When I was in college, certain very alienating movements in art and literature were just getting momentum: Deconstructionist literary theory, and indeterminate (a.k.a. “chance”) music. Both of these theories attacked the notion of authorship.
According to deconstructionists, a literary work should be read strictly as a product of the assumptions that the author brought to it. The appropriate way to understand any literary work was to “interrogate” it. In the left-wing hothouses that college campuses became by the late 1980s, the result of such interrogation was to dethrone the classics because they and the society they inevitably represented, were ridden with racism, sexism, homophobism, elitism, cultural imperialism, beautyism, comprehensiblism and so forth.
Texts by great writers from Shakespeare to Saul Bellow should not be “privileged” over, say, a newspaper article, a rap song, or even a grocery list, according to deconstructionist theory. And certainly, the primacy of Dead White European Males as subjects for literary study needed to be overturned in favor of a more representative canon of authors.
Advocates of indeterminate music propounded similar ideas. Composer John Cage’s most famous work is 4’33” which is comprised of three silent movements. When it is performed, the audience experiences its own breathing, coughing, foot-shuffling and butt-shifting, as well as air circulation and any outdoor noises, as music. This was, obviously, contrary to the kind of music theory I was taught in school. Music is organized sound, by definition. It could be improvised, as in jazz, but not unplanned.
I considered myself opposed to deconstructionism, and was also more conservative in my music tastes (although the one John Cage concert I did attend was an enjoyable novelty). I tended to dismiss these schools as aberrations, newness for newness’ sake, a dead end artistically.
Well — I think I might have been wrong.
This occured to me tonight as I sat in an auditorium for a presentation to parents of high school sophomores. A couple hundred people were in the room, and most of them forgot to turn off their cell phones. So, throughout the presentation, I heard a random assortment of ringtones. They don’t sound like telephones anymore. They’re very individual: Funny sound effects, pieces of songs, bird chirps, human voices.
After a while, I started to like it. It was an odd, peaceful sort of music that was composed by the random decisions of people far away from this auditorium deciding to call someone inside. It was the kind of music John Cage would have loved, and I have to admit, he probably anticipated.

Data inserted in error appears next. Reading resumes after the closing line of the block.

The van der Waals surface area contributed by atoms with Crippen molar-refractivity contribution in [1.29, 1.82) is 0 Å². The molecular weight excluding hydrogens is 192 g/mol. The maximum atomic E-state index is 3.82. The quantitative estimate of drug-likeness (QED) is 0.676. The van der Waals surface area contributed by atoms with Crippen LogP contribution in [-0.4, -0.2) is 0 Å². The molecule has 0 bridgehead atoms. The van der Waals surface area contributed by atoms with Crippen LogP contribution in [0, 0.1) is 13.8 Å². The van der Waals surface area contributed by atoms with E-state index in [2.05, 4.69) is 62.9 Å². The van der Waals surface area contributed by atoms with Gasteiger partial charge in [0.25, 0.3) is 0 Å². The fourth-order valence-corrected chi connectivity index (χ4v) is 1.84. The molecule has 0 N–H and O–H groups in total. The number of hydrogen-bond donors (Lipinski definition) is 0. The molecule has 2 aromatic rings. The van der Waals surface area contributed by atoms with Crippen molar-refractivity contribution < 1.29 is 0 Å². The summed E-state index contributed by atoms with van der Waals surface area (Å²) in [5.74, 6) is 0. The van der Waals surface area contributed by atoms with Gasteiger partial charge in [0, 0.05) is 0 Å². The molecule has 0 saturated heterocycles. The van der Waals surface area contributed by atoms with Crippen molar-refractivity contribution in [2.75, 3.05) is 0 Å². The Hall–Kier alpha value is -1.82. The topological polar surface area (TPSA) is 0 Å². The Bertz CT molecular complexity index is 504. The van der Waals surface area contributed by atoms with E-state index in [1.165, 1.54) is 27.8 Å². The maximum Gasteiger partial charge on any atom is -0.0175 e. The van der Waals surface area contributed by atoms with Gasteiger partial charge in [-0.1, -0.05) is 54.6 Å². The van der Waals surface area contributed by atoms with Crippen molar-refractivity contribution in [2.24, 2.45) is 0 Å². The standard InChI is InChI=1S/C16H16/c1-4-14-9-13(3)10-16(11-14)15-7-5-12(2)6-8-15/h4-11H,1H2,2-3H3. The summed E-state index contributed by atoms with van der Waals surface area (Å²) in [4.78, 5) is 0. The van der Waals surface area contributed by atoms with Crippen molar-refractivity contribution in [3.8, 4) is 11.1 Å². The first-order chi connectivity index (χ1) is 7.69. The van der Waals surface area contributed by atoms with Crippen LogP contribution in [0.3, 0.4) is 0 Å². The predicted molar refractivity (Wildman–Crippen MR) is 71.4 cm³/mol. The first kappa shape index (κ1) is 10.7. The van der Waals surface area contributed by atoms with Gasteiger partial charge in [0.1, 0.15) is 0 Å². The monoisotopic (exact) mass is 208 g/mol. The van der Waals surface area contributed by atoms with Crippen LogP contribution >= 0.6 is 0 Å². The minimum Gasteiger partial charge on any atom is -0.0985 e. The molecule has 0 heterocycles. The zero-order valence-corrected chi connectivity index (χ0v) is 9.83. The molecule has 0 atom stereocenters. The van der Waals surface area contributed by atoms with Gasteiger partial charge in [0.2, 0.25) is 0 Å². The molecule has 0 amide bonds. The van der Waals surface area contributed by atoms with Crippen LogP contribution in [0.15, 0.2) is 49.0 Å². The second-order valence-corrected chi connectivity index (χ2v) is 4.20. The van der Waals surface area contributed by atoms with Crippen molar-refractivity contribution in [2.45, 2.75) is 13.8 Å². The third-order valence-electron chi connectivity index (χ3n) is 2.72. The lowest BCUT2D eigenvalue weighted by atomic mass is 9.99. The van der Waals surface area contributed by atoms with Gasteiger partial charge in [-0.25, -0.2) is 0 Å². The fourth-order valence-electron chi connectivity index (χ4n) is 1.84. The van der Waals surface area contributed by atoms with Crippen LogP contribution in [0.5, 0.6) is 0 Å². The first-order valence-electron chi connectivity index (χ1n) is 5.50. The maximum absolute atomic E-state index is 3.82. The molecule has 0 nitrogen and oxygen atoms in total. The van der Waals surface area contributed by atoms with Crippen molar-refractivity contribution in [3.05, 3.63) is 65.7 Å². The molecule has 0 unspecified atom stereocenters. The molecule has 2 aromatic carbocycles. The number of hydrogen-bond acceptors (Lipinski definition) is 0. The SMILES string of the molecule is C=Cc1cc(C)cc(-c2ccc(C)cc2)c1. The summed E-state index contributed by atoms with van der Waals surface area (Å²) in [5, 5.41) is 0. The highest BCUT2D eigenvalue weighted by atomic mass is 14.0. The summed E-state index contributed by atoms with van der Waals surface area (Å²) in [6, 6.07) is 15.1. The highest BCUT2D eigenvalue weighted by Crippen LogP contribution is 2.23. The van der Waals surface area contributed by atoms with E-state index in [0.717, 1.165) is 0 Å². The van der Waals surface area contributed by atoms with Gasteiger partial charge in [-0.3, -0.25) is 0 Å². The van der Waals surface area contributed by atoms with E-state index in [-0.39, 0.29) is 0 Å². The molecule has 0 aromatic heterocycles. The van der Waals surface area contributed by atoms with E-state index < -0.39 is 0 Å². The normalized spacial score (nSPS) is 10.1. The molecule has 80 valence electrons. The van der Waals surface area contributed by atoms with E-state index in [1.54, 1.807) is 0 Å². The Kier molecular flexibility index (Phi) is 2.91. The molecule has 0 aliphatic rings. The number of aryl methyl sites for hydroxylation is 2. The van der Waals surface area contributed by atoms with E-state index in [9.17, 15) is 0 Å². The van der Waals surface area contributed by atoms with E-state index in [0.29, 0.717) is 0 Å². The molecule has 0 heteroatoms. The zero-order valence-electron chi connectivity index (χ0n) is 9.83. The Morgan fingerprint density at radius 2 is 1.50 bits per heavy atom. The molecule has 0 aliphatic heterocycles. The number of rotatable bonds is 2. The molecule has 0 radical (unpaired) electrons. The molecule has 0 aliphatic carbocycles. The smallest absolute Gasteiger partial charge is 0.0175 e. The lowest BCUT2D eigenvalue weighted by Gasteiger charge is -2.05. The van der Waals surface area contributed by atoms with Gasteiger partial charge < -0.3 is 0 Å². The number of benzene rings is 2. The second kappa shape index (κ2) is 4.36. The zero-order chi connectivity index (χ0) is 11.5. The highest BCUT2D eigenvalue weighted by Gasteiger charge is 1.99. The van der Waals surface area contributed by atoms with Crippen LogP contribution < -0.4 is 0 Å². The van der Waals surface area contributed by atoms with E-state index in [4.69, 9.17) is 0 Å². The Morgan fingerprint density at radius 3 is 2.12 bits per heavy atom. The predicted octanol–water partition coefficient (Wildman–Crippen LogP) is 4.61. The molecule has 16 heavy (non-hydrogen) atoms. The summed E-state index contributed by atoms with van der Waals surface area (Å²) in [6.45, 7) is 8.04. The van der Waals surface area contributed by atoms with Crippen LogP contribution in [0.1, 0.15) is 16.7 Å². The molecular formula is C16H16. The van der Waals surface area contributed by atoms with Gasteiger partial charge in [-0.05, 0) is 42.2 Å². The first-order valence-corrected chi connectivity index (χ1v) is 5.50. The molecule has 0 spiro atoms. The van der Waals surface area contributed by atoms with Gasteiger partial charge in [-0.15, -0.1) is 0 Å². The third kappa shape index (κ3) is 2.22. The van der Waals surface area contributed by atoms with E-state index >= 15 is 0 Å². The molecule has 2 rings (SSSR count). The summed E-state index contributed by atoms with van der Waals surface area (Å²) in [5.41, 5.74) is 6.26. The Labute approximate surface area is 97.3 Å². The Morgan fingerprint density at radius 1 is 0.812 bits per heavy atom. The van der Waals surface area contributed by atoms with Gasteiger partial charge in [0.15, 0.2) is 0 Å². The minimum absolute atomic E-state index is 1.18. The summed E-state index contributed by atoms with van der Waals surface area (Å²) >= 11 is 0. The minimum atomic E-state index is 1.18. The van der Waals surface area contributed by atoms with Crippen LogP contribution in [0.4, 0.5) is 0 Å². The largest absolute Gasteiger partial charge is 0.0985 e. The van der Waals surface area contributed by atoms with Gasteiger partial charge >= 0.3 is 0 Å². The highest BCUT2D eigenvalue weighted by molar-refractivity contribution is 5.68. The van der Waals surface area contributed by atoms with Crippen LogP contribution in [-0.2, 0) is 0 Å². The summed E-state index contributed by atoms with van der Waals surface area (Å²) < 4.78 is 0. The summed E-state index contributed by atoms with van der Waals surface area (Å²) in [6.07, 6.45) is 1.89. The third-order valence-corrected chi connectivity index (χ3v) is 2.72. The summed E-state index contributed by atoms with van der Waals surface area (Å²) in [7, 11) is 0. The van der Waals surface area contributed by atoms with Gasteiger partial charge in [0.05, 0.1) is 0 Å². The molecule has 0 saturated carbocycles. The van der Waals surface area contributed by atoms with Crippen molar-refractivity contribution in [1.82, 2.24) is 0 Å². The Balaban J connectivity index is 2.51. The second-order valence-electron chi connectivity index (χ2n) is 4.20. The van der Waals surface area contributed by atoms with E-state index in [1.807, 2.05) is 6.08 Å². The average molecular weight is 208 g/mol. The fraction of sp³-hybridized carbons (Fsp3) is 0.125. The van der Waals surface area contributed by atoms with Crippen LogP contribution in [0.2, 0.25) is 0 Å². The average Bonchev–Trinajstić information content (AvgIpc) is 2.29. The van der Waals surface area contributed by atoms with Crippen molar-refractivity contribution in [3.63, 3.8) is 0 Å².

As for literary deconstructionism: I think the Internet is rapidly changing reading habits. What are hyperlinks but answers to anticipated questions? Authors don’t just write on the Web — they aggregate. The appropriate word for anything that appears on a Web site — whether it’s text, video, sound or graphic — is “content,” a very deconstructionist-sounding word.
Not only are most Web authors content-aggregators; they subject content to very skeptical interrogation. Andrew Sullivan‘s word for it is “fisking,” after a British writer named Robert Fisk (whose work Sullivan objected to, and would rebut line-by-line. It is not a technique Fisk invented; if anything, he is its unwilling victim.) All content is taken apart for analysis, and it’s done just as aggressively by the right as by the left. Whether you read Patterico, or DailyKos, you are reading a writer who takes a piece of text — a speech, a news article — and deconstructs it. Conservatives’ search for “liberal bias” is not much different from the original deconstructionist obsessions with racism and elitism.
You don’t just find deconstructionism on political topics. Many websites are devoted to deconstructing advertisements, television shows, gossip and other products of pop culture. These sites — Defamer, Adrants, Television Without Pity, FARK, MetaFilter, Gawker, to name just a few — are often said to be “snarky,” another Web-culture word that combines irony, skepticism and a sort of insider/outsider viewpoint that says “I’m immersed and yet distant. I despise, and yet I celebrate.” Nothing is sacred in Snarkytown, but anything can be worshipped.
Perhaps the most iconic post-modern site on the Web is “Post Secret,” which is the third most popular blog right now according to Technorati. Post Secret is nothing less than the deconstruction of the human soul. People send in 4″ by 6″ postcards, on which a shameful secret, hope or fantasy is confessed, anonymously. It is random from the standpoint of the reader in that no one postcard has any relationship to any other.
Each postcard is, in a sense, a work of art, but artistic technique is not “privileged.” If all you know how to do is take a photo of your hand holding a piece of paper with your secret, it is posted right next to an accomplished graphic. The secret is the point. But it also the point that so many Web-surfers want to read these secrets. Here are the most recent postcards’ messages:
- I feel guilty being served by black people.
- I am a nobody. I want to be somebody.
- If you ate, in one sitting, enough food to make your stomach look like this… (photo of bloated stomach)…you would have to throw up too.
- When my parent treats me well, I feel guilt…like I don’t deserve it.
- If he dies in Iraq…I will be lost.
- I used to be an anarchist. Now I read the Wall Street Journal every day.
- I am not the sum total of all my failures.
- I couldn’t orgasm because you looked too much like Jesus.
To me, the brief confessions of these anonymous authors, especially when aggregated in the huge numbers Post Secret collects, is high art. So there you have it. I embrace deconstructionism and randomness, and the demotion of the author. Never would’ve believed it.